Angkor Wat, Cambodia


While Cambodia is one of the smaller Southeast Asian countries, it packs as big of a punch as all the other countries, and Siem Reap sits at the forefront of Cambodia’s historical legacy. In fact, today, the crumbling remains of the Khmer Empire are the biggest draw in all of Cambodia. After building up a kingdom that stretched into neighbouring Thailand and China, the Khmers fell, leaving behind an incredible collection of temple complexes, most notably Angkor Wat, which is located in Siem Reap.

In fact, the city’s proximity to Angkor Wat has turned Siem Reap into one of the world’s premier travel destinations; over a million travellers make their way to Siem Reap every year. There is, however, more to Siem Reap than Angkor Wat, and if you can, be sure to spare an extra couple of days roaming this charming city. 

Things to Do

Angkor Wat

This beauty owns the bragging rights to being the largest religious monument in the world. Without question, Angkor Wat and the Angkor Temple Region is the primary attraction for visitors to Siem Reap where these sites and attractions cover more than 300km of north-western Cambodia.  The Angkor Temple Complex was designated a UN Heritage Site and is made of hundreds of structures from the 9th to the 14th century. As you walk the complex, you will see, hear and understand the story of the rise and fall of the Khmer Empire.

This vast collection is a well-maintained look back at an empire that ruled a majority of South-east Asia for upwards of five centuries. The buildings that make up the complex range from partially renovated temples, pagodas and imperial residences to recently discovered ruins which have been virtually untouched for the last 500 years.

No article or photo about Angkor Wat can communicate the beauty and importance of the Khmer temples of the Angkor complex, so plan ahead and spend at least a week in one of the best holiday destination cities in Asia.

Eat Bugs at the Old Market

If temples aren’t your cup of tea, then head to the Old Market, or Phsar Chas. Here, you can get a feel for a real Cambodian market. Everywhere you look there are baskets of spices, varied and eye-catching arrays of fresh produce, and a variety of some of the more…unusual…snacks of Cambodia. Think crispy fried tarantulas and meats from octopus to chicken feet just waiting to be tasted and enjoyed.  

Bugs aren’t your style? Opt for the more reasonable and recognizable fried banana kebabs, or roasted corn on the cob. Even if you are busy during the day, you can get the market experience by heading to Angkor’s Night Market.

People-watch on Pub Street

Pub Street is Siem Reap's party hub, so grab a drink and soak it all in. People-watching is at its prime as the sun starts to set, so try starting your evening at the shop on the corner, Red Piano. There are cocktails named after the “Tomb Raider” movies, there are people joking, laughing and drinking, and there are people fighting and arguing and yelling. It’s everything you dream about and more for an entertaining and unexpected night of fun.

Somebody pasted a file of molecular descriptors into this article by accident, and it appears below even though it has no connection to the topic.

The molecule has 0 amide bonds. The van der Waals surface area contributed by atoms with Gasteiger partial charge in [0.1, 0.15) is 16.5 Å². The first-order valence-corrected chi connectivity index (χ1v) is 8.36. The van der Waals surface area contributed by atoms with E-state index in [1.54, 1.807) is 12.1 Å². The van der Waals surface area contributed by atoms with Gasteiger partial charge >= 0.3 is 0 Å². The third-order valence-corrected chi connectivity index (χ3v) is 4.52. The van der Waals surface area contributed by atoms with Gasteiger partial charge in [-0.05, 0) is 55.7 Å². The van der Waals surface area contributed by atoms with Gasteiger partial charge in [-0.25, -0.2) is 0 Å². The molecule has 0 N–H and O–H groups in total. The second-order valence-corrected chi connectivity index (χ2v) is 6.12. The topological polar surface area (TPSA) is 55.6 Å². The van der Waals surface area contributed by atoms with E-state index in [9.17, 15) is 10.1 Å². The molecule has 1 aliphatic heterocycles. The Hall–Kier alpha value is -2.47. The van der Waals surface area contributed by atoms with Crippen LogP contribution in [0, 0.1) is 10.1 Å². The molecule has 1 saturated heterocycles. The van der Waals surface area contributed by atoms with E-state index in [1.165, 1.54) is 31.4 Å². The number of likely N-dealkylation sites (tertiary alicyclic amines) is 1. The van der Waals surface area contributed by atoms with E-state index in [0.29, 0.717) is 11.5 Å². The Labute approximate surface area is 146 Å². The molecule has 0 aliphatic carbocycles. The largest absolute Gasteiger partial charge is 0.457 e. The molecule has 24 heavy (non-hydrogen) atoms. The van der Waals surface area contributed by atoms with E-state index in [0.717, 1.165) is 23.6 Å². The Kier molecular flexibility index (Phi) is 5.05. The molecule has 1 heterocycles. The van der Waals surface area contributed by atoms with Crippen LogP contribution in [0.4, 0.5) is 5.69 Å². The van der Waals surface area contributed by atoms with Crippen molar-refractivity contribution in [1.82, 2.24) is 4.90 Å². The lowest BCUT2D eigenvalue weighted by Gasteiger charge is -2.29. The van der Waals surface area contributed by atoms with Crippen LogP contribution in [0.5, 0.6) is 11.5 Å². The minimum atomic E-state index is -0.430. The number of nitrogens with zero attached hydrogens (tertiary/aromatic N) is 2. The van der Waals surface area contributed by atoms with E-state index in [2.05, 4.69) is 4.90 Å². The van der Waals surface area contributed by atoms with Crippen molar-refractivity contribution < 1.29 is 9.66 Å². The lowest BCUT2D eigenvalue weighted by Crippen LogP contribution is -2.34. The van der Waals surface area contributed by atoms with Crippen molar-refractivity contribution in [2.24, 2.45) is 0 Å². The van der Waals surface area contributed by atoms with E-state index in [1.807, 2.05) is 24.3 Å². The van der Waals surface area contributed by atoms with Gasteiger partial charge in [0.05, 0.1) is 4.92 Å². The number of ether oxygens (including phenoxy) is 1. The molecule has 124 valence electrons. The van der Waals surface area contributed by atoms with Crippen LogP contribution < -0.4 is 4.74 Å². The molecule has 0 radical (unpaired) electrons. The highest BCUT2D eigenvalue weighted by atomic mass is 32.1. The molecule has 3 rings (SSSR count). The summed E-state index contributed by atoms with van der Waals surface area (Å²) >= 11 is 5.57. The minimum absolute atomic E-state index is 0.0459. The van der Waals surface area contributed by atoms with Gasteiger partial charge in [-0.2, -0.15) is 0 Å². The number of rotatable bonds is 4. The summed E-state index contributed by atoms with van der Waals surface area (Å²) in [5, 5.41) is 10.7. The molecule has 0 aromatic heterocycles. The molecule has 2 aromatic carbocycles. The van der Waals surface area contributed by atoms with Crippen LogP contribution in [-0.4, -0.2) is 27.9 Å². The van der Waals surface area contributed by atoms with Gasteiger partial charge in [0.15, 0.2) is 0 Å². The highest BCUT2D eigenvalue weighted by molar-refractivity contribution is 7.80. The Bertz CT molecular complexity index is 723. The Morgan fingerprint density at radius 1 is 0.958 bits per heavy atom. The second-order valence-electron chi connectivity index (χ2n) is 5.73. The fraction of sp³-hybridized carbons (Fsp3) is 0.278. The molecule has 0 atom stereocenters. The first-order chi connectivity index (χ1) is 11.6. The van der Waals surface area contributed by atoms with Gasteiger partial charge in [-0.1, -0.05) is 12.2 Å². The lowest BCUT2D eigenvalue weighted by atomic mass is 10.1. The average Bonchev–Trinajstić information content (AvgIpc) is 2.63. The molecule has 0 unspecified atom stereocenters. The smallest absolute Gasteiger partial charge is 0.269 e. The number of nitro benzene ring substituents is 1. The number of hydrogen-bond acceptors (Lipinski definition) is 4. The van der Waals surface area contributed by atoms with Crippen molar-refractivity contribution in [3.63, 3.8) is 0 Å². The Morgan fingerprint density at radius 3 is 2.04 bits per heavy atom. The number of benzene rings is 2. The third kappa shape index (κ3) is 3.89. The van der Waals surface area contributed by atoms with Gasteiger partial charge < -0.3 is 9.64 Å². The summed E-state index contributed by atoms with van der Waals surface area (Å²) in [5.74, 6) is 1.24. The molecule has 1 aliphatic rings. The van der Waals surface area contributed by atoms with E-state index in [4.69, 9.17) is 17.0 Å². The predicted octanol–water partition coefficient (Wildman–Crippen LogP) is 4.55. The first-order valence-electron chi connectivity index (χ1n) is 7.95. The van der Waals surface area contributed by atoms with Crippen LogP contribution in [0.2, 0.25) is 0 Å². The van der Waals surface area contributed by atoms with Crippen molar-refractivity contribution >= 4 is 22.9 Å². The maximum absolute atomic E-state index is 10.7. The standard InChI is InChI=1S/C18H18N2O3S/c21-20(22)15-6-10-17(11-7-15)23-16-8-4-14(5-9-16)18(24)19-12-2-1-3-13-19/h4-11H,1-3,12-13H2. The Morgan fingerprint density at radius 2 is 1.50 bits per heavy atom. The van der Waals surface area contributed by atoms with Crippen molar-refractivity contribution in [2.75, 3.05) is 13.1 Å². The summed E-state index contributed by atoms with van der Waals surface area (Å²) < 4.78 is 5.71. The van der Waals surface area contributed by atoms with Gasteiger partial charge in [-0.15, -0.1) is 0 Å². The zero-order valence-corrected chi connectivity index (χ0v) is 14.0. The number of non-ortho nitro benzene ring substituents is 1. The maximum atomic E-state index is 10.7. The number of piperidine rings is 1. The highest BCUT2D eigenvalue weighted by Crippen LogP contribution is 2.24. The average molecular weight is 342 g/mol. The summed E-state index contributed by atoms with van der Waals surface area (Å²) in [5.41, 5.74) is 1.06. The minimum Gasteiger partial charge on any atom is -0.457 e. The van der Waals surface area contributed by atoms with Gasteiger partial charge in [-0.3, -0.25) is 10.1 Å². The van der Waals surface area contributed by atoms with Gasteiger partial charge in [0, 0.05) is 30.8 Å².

Watch a traditional Apsara dance

If your taste in nightlife is a little more sophisticated than the shenanigans that go down on Pub Street, then you can focus more on culture and get a look at one of Cambodia’s traditions—the Apsara dance. This Khmer dance show was named after the “heavenly dancers” that are portrayed on the Angkor temples.

Most visitors who want to see this dance will opt for a dinner and performance combo. This combo is offered at a number of local restaurants and even hotels, but be sure to do your research first. The shows can vary in their quality and so can the cost for the performance. Apsara Terrace at the Raffles Grand Hotel D'Angkor is known for its impressive classical dance and martial arts performances. The food served is delectable, but the prices reflect this quality; you will pay fine dining costs for an evening at Apsara Terrace.

Travel Tips

  • In general, Siem Reap is a pretty safe city, even at night. If, however, you are a solo female, you should try to walk home with travelling companions when leaving late-night spots.
  • If you rent a bike, don’t keep your bag in the basket, as it will be easy pickings for a drive-by snatch.
  • There are a lot of beggars around town and some visitors will quickly tire of seeing them on the streets. Keep in mind, life is tough for the poorest of the poor in Cambodia and they receive no support from the government. You don’t have to pay any or all of the beggars, but if you are so inclined, a contribution will be greatly appreciated.
  • When heading to more remote temples, always stick to the marked trails. Exercise great caution as there can still be UXO (unexploded ordinances) at these locations.

Siem Reap has history, ruins, temples, pagodas, delicious meals, and friendly locals. If you aren’t inspired to jump on a jet to Cambodia right now, then we aren’t sure what will get your travel bug going! Once you get your travel plan worked out, remember to consider international travel insurance as a beneficial addition to your Cambodian holiday.

Image courtesy of Flickr user Guyon Moree.